Allegro follows the story of Joseph Taylor, Jr. from birth into adulthood. Along the way we watch him interact with his parents, fall in love, become a doctor and make choices that impact not only his life but the lives of those he cares for. In the end it is a story of a man who realizes how easily outside influences have distracted him from taking the right path.
This new version has been skillfully reworked by Joe DiPietro (I Love You, You’re Perfect, Now Change, The Thing About Men) with new orchestrations by Jonathan Tunick. Mr. DiPietro has streamlined the original book and brought forth its many strengths. One change is the cast size; the original cast numbered ninety-nine, while the new version contains just fourteen. Additionally, Mr. Tunick’s orchestrations can be played by a 10-piece orchestra, which is a significant difference from the 35-piece orchestra used in the 1947 production. There are also some changes in song order, and a song cut from the original production called “Two Short Years” has been put back into the show. Overall, the structure of the piece is very tight and the characters are strongly defined.
Eric Schaeffer acts as director and does an excellent job. The show is directed with subtlety and there is an elegant feel about the whole piece.
Schaeffer leads an outstanding cast. As Joseph Taylor, Jr., Will Gartshore is a wonder. His delivers a sensitive portrayal of a young man growing into maturity. This sensitivity is an element that Mr. Gartshore manages to bring over into his musical numbers. Harry A. Winter and April Harr Blandin play Joe's parents, Joseph Taylor Sr. and Marjorie Taylor. Both actors give beautiful performances. Mr. Winter and Ms. Harr Blandin seem to be at ease with each other and the material.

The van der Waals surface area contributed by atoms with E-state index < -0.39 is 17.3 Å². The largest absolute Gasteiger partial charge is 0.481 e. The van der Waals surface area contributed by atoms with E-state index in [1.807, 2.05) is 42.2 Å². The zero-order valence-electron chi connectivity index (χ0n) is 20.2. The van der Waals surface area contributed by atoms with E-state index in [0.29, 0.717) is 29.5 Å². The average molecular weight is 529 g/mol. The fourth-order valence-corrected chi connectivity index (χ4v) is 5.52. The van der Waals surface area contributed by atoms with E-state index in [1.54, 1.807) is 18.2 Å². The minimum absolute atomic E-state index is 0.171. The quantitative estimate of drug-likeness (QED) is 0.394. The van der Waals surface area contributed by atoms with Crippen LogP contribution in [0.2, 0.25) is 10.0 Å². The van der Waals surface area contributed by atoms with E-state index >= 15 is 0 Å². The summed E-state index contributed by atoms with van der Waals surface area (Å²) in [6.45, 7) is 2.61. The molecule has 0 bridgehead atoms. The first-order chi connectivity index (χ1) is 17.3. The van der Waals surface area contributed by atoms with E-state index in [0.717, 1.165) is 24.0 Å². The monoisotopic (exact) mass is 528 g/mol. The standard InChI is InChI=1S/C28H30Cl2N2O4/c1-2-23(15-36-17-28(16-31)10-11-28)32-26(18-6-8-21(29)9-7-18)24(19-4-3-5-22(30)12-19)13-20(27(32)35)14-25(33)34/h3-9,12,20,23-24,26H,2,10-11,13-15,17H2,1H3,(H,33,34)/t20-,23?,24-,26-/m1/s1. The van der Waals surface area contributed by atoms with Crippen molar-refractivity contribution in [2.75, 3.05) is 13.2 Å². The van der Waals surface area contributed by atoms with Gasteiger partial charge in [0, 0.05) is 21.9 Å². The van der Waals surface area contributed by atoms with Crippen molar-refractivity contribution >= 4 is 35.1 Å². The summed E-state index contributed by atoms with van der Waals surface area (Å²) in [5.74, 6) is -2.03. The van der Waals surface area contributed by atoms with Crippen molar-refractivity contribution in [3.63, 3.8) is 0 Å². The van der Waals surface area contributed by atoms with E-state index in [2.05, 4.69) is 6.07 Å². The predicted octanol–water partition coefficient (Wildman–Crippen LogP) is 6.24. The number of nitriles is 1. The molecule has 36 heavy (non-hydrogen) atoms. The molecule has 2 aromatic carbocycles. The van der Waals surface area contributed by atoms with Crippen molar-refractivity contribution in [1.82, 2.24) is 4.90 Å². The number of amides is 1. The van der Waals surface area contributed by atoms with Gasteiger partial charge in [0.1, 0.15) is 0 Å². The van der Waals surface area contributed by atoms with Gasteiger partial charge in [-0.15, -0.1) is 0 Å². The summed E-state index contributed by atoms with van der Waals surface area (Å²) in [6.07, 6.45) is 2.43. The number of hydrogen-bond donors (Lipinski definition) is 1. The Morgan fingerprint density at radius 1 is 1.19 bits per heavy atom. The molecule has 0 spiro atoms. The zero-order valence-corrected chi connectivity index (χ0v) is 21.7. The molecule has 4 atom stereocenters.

Two noteworthy standouts in this cast are Tracey Lynn Olivera as Sally and Stephen Gregory Smith as Charlie. Both are superb and Ms. Olivera’s performance of “The Gentleman Is A Dope” is especially memorable. Donna Migliaccio and Dan Manning play a number of characters in the show and provide many enjoyable moments. Ms. Migliaccio is particularly fun as the demanding Mrs. Lansdale.
The set by Eric Grims is unpretentious. Light in color, it is made up of risers. The set is bare with the exception of projections that convey the location of the scene. The lighting by Ken Billington gives the set an ethereal air while highlighting a number of dramatic moments. The picture is completed by Gregg Barnes’ tastefully designed costumes.
It is obvious that a lot of care and effort went into revising and producing Allegro. All that work paid off. The resulting piece is a beautiful musical that deserves a life long after it leaves the stage of the Signature. Allegro has been extended through February 29.
The Signature Theatre
Cast List (In Order of Appearance)
Muriel Taylor: Dana Krueger